‘You’ve got CMNs’

Sunday, August 31, 2003

WATERLOO, Iowa – Van G. Miller Group recently inked a deal with E-Click MD in the hopes that an electronic certificate of medical necessity system will motivate physicians to sign and return the documents fast. Whether that expectation pans out or not, VGM’s commitment to an e-CMN format sends a definite signal that the HME community is finally ready to use this new medium.

Although VGM members were still running last-minute tests at press time in mid-July, it shouldn’t be long before companies like Houston-based Apnix can gauge preliminary results. President Tim Aldridge hopes it will be a major improvement.

“We’re expecting a quicker turnaround and fewer errors and omissions that make us go over the same ground twice,” Aldridge said. “With the CMN being online, it forces correct completion before it can be sent back.”

Forging the agreement with E-Click MD at Medtrade Spring in May culminated two years of investigation into the e-CMN concept, said VGM’s Jim Schaefer. Between 60 and 80 VGM members have expressed interest in the program and four to date are signed up, he said.

“They had the best program available – it’s the easiest process for physicians and members to set up,” Schaefer said. “So we negotiated a price our members could afford to jump in and take advantage of.”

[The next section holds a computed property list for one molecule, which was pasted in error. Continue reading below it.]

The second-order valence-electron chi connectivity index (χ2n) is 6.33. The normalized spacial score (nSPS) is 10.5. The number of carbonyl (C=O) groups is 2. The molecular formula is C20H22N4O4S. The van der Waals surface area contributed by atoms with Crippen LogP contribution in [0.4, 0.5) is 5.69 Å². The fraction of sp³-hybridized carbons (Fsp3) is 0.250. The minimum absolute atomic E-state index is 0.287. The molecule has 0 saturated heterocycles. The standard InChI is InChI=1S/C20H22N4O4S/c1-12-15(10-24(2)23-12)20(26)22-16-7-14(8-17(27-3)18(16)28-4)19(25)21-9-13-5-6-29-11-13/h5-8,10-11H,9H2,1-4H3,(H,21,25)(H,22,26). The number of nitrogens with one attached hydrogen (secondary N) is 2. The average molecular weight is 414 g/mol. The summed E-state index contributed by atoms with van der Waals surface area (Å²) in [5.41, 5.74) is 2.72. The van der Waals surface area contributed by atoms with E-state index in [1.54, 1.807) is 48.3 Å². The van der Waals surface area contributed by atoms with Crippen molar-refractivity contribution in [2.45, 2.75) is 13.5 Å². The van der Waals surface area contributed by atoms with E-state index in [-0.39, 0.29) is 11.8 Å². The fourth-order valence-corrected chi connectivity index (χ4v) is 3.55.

Landing VGM’s business is indeed a major coup for E-Click MD, said marketing agent Dennis Nasto.

“This validates our program and takes away concerns,” said Nasto, CEO of a San Diego-based health care sales and marketing firm called ZDMed. “VGM is the biggest [group purchasing organization] in the [HME] industry – when they do something, it has a lot of respectability.”

Although e-CMNs were cleared for Medicare use two years ago, the HME industry has been slow to embrace the medium. One of the key restraints has been the physician variable – whether the medical community would be receptive to filling out CMNs electronically.

E-Click MD’s proponents think they’ve solved that challenge by appealing to physicians in two ways: ease of use and dollar recovery potential.

“The product looks and works like Microsoft Outlook Express,” Nasto said. “But instead of ‘You’ve got mail,’ it tells the doctor ‘You’ve got CMNs.’”

An electronic signature program allows the physician to “sign” the CMN with a mouse click and ship to the provider.

Aldridge concedes that he initially had the same reservations about adopting the e-CMN format as the rest of the industry, but after scrutinizing the VGM/E-Click MD package, he felt the time was right.

“My initial concern was about what it would cost – CMNs are necessary, but not a revenue generator,” he said. “That cost drives to the bottom line. But when you compare costs versus man-hours and courier fees, it makes sense.”

The E-Click MD system, which is provided to the physician for no charge, also has a function that measures Medicare billable hours for home health services – a legitimate charge Nasto says many physicians are too busy to notice.

“This is money physicians are leaving on the table,” he said. “It’s a strong motivator.” HME